The message that real friends value their pals most for being themselves couldn’t be delivered by a cuter button.

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The most charming button in picture books returns for a “Gift of the Magi”–style Christmas tale in this sequel.

Norman the Button is happy with his new life as a nose for Freddy Teddy. The two are inseparable—that is, until bedtime. The stuffed bear’s awful snoring keeps Norman up at night, so he sleeps on his own in a dollhouse. One night, Norman overhears Freddy telling the rest of the toys that he has the perfect Christmas present for his close friend. Norman frantically tries to come up with a terrific gift for Freddy, but a car proves too expensive, a cellphone on sale turns out to be worthless, and the cake the button attempts to bake—complete with raw bacon and unbroken egg—is a disaster. Norman feels that the homemade present he finally concocts isn’t good enough for his pal. Luckily, Freddy truly appreciates Norman’s talents and loves his gift. Olson’s (Norman, 2018) signature puns (jokes the two friends read together put Norman “in stitches”; the snacks they share make Freddy “stuffed”) are fewer than in the first volume. But Norman’s misadventures help him learn to value his own talents and deftly reinforce the themes of the original story. The author’s posed photographs with digitally illustrated details are gloriously silly and sure to give adults giggles alongside their children.

The message that real friends value their pals most for being themselves couldn’t be delivered by a cuter button.

Pub Date: Nov. 15, 2019

ISBN: 978-1-73237-073-9

Page Count: 34

Publisher: Bellie Button Books

Review Posted Online: Sept. 18, 2019

Kirkus Reviews Issue: Nov. 15, 2019

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With the same delightfully irreverent spirit that he brought to his retelling of "Little Red Riding Hood" (1987), Marshall enlivens another favorite. Although completely retold with his usual pungent wit and contemporary touches ("I don't mind if I do," says Goldilocks, as she tries out porridge, chair, and bed), Marshall retains the stories well-loved pattern, including Goldilocks escaping through the window (whereupon Baby Bear inquires, "Who was that little girl?"). The illustrations are fraught with delicious humor and detail: books that are stacked everywhere around the rather cluttered house, including some used in lieu of a missing leg for Papa Bear's chair; comically exaggerated beds—much too high at the head and the foot; and Baby Bear's wonderfully messy room, which certainly brings the story into the 20th century. Like its predecessor, perfect for several uses, from picture-book hour to beginning reading.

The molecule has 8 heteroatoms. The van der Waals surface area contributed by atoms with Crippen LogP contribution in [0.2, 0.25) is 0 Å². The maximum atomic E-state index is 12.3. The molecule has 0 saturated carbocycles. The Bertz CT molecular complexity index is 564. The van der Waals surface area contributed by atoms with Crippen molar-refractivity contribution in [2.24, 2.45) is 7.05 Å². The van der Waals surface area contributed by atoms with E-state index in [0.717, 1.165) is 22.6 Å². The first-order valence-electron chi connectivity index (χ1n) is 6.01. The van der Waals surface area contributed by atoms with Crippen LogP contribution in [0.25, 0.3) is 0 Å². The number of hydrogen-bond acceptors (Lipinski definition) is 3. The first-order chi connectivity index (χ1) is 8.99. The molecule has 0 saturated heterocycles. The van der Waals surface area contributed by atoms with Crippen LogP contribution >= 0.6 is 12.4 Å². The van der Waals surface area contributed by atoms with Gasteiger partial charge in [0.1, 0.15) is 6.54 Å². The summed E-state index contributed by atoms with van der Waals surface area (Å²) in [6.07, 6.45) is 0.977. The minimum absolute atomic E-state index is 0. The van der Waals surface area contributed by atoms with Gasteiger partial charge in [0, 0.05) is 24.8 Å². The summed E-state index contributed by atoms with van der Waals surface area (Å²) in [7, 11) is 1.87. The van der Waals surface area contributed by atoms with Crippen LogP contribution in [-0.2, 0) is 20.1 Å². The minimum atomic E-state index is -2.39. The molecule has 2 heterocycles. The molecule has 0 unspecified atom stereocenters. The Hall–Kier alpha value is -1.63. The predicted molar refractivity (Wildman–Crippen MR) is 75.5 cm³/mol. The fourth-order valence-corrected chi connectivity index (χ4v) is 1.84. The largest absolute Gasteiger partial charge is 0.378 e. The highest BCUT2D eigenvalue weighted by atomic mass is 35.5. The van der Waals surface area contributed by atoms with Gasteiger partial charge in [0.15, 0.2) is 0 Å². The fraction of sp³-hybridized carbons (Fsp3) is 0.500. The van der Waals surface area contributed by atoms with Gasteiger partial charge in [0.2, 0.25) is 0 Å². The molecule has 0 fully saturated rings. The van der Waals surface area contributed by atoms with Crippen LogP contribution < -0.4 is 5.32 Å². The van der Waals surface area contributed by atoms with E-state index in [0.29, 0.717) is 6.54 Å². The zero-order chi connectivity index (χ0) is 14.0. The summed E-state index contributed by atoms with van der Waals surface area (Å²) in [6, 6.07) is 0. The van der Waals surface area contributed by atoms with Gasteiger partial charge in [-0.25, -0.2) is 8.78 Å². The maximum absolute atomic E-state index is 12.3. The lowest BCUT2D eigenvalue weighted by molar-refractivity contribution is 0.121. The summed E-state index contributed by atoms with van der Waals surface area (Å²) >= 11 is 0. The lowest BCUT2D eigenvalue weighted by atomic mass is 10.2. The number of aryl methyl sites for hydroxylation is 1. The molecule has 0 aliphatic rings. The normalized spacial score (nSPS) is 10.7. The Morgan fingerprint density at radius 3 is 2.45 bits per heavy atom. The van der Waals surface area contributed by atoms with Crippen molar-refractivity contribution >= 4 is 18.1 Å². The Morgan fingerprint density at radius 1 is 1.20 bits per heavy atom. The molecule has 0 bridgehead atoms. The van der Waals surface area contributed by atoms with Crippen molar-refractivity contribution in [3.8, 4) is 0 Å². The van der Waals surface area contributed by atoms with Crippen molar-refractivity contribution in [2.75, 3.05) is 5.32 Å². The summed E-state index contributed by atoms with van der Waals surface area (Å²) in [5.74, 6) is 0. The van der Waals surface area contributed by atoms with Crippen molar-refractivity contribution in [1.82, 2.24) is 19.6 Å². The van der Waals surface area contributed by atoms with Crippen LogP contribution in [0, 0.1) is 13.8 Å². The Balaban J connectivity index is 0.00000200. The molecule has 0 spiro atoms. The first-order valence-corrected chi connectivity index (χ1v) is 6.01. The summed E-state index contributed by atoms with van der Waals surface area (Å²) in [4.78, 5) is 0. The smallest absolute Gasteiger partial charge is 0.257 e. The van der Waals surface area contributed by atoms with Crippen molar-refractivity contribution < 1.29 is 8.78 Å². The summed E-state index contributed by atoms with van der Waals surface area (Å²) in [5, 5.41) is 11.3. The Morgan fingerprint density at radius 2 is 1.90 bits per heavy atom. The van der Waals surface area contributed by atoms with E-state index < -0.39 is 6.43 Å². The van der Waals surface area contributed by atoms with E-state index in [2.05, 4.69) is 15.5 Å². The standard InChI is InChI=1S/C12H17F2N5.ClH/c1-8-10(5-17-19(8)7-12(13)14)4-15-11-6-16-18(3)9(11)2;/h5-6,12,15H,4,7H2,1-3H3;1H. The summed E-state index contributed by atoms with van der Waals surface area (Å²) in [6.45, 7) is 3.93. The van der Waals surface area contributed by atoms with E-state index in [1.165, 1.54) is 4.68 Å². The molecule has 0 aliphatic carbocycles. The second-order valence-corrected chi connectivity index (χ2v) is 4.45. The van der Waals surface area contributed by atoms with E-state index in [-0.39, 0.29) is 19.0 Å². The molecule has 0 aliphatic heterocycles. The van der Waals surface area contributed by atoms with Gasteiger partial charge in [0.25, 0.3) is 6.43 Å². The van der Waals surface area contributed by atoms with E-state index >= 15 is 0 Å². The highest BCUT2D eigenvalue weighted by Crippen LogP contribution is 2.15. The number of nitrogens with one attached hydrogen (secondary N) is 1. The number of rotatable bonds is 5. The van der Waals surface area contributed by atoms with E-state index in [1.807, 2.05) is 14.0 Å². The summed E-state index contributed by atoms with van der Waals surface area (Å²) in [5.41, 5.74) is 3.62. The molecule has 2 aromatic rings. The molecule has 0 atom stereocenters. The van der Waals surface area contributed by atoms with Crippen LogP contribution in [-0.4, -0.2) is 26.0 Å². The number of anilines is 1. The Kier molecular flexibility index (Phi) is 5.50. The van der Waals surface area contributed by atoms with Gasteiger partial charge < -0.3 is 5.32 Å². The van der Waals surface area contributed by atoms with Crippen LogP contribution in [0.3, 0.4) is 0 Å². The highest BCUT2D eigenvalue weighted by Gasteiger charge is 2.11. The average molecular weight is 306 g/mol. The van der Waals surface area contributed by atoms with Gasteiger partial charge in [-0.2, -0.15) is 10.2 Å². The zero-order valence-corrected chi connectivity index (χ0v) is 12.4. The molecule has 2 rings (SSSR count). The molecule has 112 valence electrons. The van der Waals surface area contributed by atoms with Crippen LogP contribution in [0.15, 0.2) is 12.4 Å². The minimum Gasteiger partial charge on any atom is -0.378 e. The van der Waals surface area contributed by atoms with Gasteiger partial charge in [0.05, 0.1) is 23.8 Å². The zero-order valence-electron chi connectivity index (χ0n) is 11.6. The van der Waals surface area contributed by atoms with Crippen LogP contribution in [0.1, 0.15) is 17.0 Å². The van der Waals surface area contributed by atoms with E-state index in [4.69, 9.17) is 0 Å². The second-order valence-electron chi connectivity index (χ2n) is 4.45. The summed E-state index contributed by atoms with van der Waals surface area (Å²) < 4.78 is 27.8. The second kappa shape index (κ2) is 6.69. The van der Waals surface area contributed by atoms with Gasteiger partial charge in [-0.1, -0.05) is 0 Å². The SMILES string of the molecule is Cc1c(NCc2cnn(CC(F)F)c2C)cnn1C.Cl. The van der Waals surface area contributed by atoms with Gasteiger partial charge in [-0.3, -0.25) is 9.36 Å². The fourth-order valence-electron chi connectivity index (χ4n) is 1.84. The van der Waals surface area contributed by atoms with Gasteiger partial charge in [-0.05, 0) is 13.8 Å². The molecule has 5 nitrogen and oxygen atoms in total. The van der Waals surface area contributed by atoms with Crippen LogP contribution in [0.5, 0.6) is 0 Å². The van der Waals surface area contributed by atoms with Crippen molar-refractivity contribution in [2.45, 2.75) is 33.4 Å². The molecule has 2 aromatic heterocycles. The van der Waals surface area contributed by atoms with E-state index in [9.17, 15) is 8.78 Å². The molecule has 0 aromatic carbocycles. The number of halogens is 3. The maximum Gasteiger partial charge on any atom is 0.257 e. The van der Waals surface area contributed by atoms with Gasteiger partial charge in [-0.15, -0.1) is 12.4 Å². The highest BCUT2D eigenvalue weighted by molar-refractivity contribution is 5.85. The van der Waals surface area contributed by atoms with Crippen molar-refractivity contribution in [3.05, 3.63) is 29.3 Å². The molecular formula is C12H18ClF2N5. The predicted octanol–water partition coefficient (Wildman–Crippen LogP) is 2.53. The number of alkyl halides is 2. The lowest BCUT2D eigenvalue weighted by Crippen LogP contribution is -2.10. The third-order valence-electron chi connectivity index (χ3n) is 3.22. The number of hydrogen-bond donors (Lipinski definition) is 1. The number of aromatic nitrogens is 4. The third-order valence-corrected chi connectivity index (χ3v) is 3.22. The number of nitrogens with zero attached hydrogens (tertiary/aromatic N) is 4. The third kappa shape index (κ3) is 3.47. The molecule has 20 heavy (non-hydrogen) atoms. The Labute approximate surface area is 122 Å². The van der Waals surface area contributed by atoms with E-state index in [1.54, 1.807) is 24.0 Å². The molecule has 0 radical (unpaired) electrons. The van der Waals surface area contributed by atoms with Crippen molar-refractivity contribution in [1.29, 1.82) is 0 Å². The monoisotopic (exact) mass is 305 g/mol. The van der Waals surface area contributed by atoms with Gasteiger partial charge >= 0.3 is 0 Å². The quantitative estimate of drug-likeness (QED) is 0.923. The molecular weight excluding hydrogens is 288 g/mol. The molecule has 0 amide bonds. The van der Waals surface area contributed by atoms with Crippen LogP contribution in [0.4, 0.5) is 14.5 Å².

Pub Date: Sept. 1, 1988

ISBN: 0140563660

Page Count: 36

Publisher: Dial Books

Review Posted Online: Oct. 26, 2011

Kirkus Reviews Issue: Aug. 15, 1988

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Vital messages of self-love for darker-skinned children.


On hot summer nights, Amani’s parents permit her to go outside and play in the apartment courtyard, where the breeze is cool and her friends are waiting.

The children jump rope to the sounds of music as it floats through a neighbor’s window, gaze at stars in the night sky, and play hide-and-seek in the moonlight. It is in the moonlight that Amani and her friends are themselves found by the moon, and it illumines the many shades of their skin, which vary from light tan to deep brown. In a world where darkness often evokes ideas of evil or fear, this book is a celebration of things that are dark and beautiful—like a child’s dark skin and the night in which she plays. The lines “Show everyone else how to embrace the night like you. Teach them how to be a night-owning girl like you” are as much an appeal for her to love and appreciate her dark skin as they are the exhortation for Amani to enjoy the night. There is a sense of security that flows throughout this book. The courtyard is safe and homelike. The moon, like an additional parent, seems to be watching the children from the sky. The charming full-bleed illustrations, done in washes of mostly deep blues and greens, make this a wonderful bedtime story.

Vital messages of self-love for darker-skinned children. (Picture book. 3-7)

Pub Date: July 2, 2019

ISBN: 978-0-525-55271-0

Page Count: 32

Publisher: Dial Books

Review Posted Online: March 17, 2019

Kirkus Reviews Issue: April 1, 2019

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